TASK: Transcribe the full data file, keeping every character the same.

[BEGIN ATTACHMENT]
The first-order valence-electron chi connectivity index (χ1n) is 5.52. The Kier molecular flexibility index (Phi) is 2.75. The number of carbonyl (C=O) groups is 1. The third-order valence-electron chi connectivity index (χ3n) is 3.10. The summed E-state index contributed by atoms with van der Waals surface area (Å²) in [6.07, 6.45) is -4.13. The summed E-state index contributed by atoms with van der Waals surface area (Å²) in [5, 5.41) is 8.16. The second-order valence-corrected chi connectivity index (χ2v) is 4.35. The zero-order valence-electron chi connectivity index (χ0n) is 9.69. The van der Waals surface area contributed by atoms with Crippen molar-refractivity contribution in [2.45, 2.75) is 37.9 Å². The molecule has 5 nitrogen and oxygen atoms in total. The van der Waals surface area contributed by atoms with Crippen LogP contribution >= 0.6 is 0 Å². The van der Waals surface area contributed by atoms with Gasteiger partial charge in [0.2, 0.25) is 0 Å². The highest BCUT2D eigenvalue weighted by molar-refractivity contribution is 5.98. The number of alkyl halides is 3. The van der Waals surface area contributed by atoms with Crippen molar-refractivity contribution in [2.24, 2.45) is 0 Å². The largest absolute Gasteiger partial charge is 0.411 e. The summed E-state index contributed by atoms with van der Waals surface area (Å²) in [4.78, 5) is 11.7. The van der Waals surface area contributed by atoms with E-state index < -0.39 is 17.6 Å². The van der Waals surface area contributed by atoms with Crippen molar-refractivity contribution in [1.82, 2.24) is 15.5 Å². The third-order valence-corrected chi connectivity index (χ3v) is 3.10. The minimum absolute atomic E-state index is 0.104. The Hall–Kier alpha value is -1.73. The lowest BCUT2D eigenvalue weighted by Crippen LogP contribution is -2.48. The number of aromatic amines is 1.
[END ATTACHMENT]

The first-order valence-electron chi connectivity index (χ1n) is 5.52. The Kier molecular flexibility index (Phi) is 2.75. The number of carbonyl (C=O) groups is 1. The third-order valence-electron chi connectivity index (χ3n) is 3.10. The summed E-state index contributed by atoms with van der Waals surface area (Å²) in [6.07, 6.45) is -4.13. The summed E-state index contributed by atoms with van der Waals surface area (Å²) in [5, 5.41) is 8.16. The second-order valence-corrected chi connectivity index (χ2v) is 4.35. The zero-order valence-electron chi connectivity index (χ0n) is 9.69. The van der Waals surface area contributed by atoms with Crippen molar-refractivity contribution in [2.45, 2.75) is 37.9 Å². The molecule has 5 nitrogen and oxygen atoms in total. The van der Waals surface area contributed by atoms with Crippen LogP contribution >= 0.6 is 0 Å². The van der Waals surface area contributed by atoms with Gasteiger partial charge in [0.2, 0.25) is 0 Å². The highest BCUT2D eigenvalue weighted by molar-refractivity contribution is 5.98. The number of alkyl halides is 3. The van der Waals surface area contributed by atoms with Crippen molar-refractivity contribution in [2.24, 2.45) is 0 Å². The largest absolute Gasteiger partial charge is 0.411 e. The summed E-state index contributed by atoms with van der Waals surface area (Å²) in [4.78, 5) is 11.7. The van der Waals surface area contributed by atoms with E-state index < -0.39 is 17.6 Å². The van der Waals surface area contributed by atoms with Crippen molar-refractivity contribution in [1.82, 2.24) is 15.5 Å². The third-order valence-corrected chi connectivity index (χ3v) is 3.10. The minimum absolute atomic E-state index is 0.104. The Hall–Kier alpha value is -1.73. The lowest BCUT2D eigenvalue weighted by Crippen LogP contribution is -2.48. The number of aromatic amines is 1.